In the Firm A.T.B. Mehtab Majid and Co. v. State of Madras and Anr., [1963] (Suppl.) 2 SCR 435 this Court con- sidered the constitutional validity of Rule 16 of the Madras General Sales Tax Rules. Rule 16 of the Rules which was impugned in the case read as follows:

"16.(1) In the case of untanned hides and/or skins the tax under section 3(1) shall be levied from the dealer who is the last purchaser in the State not exempt from taxation under section 3(3) on the amount for which they are brought by him.

(2)(i) In the case of hides or skins which have been tanned outside the State the tax under section 3(1) shall be levied from the dealer who in the State is the first dealer in such hides or skins not exempt from taxation under section 3(3) on the amount for which they are sold by him.

(ii) In the case of tanned hides or skins which have been tanned within the State, the tax under section 3(1) shall be levied from a person who is the first dealer in such hides or skins not exempt from taxation under section 3(3) on the amount for which they are sold by him:

Provided that, if he proves that the tax has already 260 been levied under sub-rule (1) on the untanned hides and skins out of which the tanned hides and skins had been produced, he shall not be so liable.

(3) The burden of proving that a transaction is not liable to taxation under this rule shall be on the dealer." It was contended for the petitioner in that case that the effect of this rule was that tanned hides or skins imported from outside the State and sold within the State are subject to a higher rate of tax than the tax imposed on hides or skins tanned and sold within the State, inasmuch as sales tax on the imported hides or skins tanned outside the State is on their sale price while the tax on hides or skins tanned within the State, though ostensibly on their sale price, is, in view of the proviso to Clause (ii) of sub-rule (2) of rule 16, really on the sale price of these hides or skins when they are purchased in the raw condition and which is substantially less than the sale price of tanned hides or skins. It was further contended for similar reasons, hides or skins imported from outside the State after purchase in their raw condition and then tanned inside the State are also subject to higher taxation that hides or skins pur- chased in the raw condition in the State and tanned within the State, as the tax on the former is on the sale price of the tanned hides or skins and on the latter is on the sale price of the raw hides or skins. Such a discriminatory taxation was said to offend the provisions of Article 304(a) of the Constitution.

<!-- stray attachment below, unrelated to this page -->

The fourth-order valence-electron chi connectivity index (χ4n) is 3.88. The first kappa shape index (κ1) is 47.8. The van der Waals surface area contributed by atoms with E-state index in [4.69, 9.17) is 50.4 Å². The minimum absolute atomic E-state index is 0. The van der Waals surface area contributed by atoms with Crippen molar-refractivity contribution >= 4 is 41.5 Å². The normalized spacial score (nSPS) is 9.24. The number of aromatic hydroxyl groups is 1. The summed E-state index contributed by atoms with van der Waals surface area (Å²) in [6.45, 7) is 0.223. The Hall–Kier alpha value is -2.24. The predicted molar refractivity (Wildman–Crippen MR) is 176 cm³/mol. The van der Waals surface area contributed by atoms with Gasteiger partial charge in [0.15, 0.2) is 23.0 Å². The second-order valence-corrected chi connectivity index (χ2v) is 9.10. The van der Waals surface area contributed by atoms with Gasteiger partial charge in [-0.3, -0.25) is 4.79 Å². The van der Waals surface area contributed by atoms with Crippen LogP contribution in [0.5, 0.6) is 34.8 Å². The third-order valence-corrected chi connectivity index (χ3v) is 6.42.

This Court pointed out that if the dealer has purchased the raw hide or skin in the State, he does not pay tax on the sale price of the tanned hides or skins. He pays on the purchase price of untanned hides or skins, only. If on the other hand, dealer purchases raw hides or skins from outside the State and tans them within the State, he will be liable to pay sales tax on the sale price of the tanned hides or skins. He will have to pay more for tax even though the hides and skins are tanned within the State, merely on account of his having imported the hides and skins from outside and having not paid any tax under subrule (1). This is one of the reasons on which this Court held that rule 16(2) discriminated against the imported hides or skins which had been purchased or tanned outside the State and that therefore they contravene the provisions of Article 304(a) of *,he Constitution. The next ground on which this Court invalidated the Rule was that mere circumstance Of a tax having been paid on the sale of such hides or skins in the raw condition did not justify their forming goods of a different kind from the tanned hides or skins which had been imported 261 from outside. At the time of sale of those hides or skins in the tanned state, there was no difference between them as goods and the hides or skins tanned outside the State as goods. The similarity contemplated by Article 304(a) is in the nature of the quality and kind of the good and not with respect to whether they were subject of a tax already or not.